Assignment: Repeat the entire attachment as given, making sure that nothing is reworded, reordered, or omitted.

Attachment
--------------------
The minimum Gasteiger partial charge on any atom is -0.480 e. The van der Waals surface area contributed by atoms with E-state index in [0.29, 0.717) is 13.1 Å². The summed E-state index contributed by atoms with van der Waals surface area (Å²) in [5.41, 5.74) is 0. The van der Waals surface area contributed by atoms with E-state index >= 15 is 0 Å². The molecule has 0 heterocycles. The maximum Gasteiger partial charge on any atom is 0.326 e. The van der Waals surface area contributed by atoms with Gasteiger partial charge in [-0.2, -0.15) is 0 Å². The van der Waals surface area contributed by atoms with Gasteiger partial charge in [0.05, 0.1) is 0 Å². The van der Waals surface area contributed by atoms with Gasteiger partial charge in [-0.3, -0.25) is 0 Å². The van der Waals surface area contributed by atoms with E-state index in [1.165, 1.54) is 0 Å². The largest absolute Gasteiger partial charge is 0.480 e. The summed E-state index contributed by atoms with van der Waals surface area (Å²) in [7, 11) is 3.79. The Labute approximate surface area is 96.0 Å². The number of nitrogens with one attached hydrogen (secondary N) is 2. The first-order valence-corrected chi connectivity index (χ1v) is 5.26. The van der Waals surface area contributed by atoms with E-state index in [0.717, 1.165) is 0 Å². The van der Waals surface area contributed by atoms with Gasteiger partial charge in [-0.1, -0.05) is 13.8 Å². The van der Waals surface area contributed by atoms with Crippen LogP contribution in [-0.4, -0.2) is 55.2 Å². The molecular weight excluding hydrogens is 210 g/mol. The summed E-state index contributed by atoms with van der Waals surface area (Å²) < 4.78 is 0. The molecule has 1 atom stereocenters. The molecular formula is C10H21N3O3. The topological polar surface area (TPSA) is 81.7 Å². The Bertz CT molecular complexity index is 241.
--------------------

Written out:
The minimum Gasteiger partial charge on any atom is -0.480 e. The van der Waals surface area contributed by atoms with E-state index in [0.29, 0.717) is 13.1 Å². The summed E-state index contributed by atoms with van der Waals surface area (Å²) in [5.41, 5.74) is 0. The van der Waals surface area contributed by atoms with E-state index >= 15 is 0 Å². The molecule has 0 heterocycles. The maximum Gasteiger partial charge on any atom is 0.326 e. The van der Waals surface area contributed by atoms with Gasteiger partial charge in [-0.2, -0.15) is 0 Å². The van der Waals surface area contributed by atoms with Gasteiger partial charge in [0.05, 0.1) is 0 Å². The van der Waals surface area contributed by atoms with Gasteiger partial charge in [-0.3, -0.25) is 0 Å². The van der Waals surface area contributed by atoms with E-state index in [1.165, 1.54) is 0 Å². The largest absolute Gasteiger partial charge is 0.480 e. The summed E-state index contributed by atoms with van der Waals surface area (Å²) in [7, 11) is 3.79. The Labute approximate surface area is 96.0 Å². The number of nitrogens with one attached hydrogen (secondary N) is 2. The first-order valence-corrected chi connectivity index (χ1v) is 5.26. The van der Waals surface area contributed by atoms with E-state index in [0.717, 1.165) is 0 Å². The van der Waals surface area contributed by atoms with Gasteiger partial charge in [-0.1, -0.05) is 13.8 Å². The van der Waals surface area contributed by atoms with Crippen LogP contribution in [-0.4, -0.2) is 55.2 Å². The molecular weight excluding hydrogens is 210 g/mol. The summed E-state index contributed by atoms with van der Waals surface area (Å²) < 4.78 is 0. The molecule has 1 atom stereocenters. The molecular formula is C10H21N3O3. The topological polar surface area (TPSA) is 81.7 Å². The Bertz CT molecular complexity index is 241.